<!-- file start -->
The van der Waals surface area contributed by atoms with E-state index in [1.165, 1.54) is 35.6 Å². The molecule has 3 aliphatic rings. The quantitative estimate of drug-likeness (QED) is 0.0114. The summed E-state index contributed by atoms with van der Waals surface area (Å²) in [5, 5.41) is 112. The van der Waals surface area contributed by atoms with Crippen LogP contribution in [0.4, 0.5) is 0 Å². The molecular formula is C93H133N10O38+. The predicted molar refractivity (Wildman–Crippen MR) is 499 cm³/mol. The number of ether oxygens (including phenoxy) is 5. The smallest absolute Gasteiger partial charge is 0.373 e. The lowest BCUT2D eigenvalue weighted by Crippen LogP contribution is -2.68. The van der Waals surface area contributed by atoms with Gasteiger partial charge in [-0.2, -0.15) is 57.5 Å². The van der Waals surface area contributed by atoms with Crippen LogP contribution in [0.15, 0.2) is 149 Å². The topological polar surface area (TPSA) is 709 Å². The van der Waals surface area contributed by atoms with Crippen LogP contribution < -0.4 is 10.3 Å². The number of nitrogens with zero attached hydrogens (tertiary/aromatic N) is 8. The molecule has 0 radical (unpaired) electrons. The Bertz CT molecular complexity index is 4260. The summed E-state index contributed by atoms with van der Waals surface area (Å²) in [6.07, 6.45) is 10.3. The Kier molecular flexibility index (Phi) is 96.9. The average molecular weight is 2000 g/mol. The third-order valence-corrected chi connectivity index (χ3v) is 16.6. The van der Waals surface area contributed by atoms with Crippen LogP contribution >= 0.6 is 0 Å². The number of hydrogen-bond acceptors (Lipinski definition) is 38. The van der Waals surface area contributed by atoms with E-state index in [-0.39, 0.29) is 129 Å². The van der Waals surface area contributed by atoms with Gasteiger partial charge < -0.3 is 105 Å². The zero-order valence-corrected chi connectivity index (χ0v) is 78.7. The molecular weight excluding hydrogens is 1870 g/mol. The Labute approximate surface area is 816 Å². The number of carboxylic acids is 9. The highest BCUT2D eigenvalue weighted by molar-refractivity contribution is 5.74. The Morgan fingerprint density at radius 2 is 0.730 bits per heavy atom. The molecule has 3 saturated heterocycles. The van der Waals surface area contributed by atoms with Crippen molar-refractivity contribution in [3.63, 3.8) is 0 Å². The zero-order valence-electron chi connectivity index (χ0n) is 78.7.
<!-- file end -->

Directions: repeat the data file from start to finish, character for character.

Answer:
The van der Waals surface area contributed by atoms with E-state index in [1.165, 1.54) is 35.6 Å². The molecule has 3 aliphatic rings. The quantitative estimate of drug-likeness (QED) is 0.0114. The summed E-state index contributed by atoms with van der Waals surface area (Å²) in [5, 5.41) is 112. The van der Waals surface area contributed by atoms with Crippen LogP contribution in [0.4, 0.5) is 0 Å². The molecular formula is C93H133N10O38+. The predicted molar refractivity (Wildman–Crippen MR) is 499 cm³/mol. The number of ether oxygens (including phenoxy) is 5. The smallest absolute Gasteiger partial charge is 0.373 e. The lowest BCUT2D eigenvalue weighted by Crippen LogP contribution is -2.68. The van der Waals surface area contributed by atoms with Gasteiger partial charge in [-0.2, -0.15) is 57.5 Å². The van der Waals surface area contributed by atoms with Crippen LogP contribution in [0.15, 0.2) is 149 Å². The topological polar surface area (TPSA) is 709 Å². The van der Waals surface area contributed by atoms with Crippen LogP contribution < -0.4 is 10.3 Å². The number of nitrogens with zero attached hydrogens (tertiary/aromatic N) is 8. The molecule has 0 radical (unpaired) electrons. The Bertz CT molecular complexity index is 4260. The summed E-state index contributed by atoms with van der Waals surface area (Å²) in [6.07, 6.45) is 10.3. The Kier molecular flexibility index (Phi) is 96.9. The average molecular weight is 2000 g/mol. The third-order valence-corrected chi connectivity index (χ3v) is 16.6. The van der Waals surface area contributed by atoms with Crippen LogP contribution >= 0.6 is 0 Å². The number of hydrogen-bond acceptors (Lipinski definition) is 38. The van der Waals surface area contributed by atoms with E-state index in [-0.39, 0.29) is 129 Å². The van der Waals surface area contributed by atoms with Gasteiger partial charge < -0.3 is 105 Å². The zero-order valence-corrected chi connectivity index (χ0v) is 78.7. The molecular weight excluding hydrogens is 1870 g/mol. The Labute approximate surface area is 816 Å². The number of carboxylic acids is 9. The highest BCUT2D eigenvalue weighted by molar-refractivity contribution is 5.74. The Morgan fingerprint density at radius 2 is 0.730 bits per heavy atom. The molecule has 3 saturated heterocycles. The van der Waals surface area contributed by atoms with Crippen molar-refractivity contribution in [3.63, 3.8) is 0 Å². The zero-order valence-electron chi connectivity index (χ0n) is 78.7.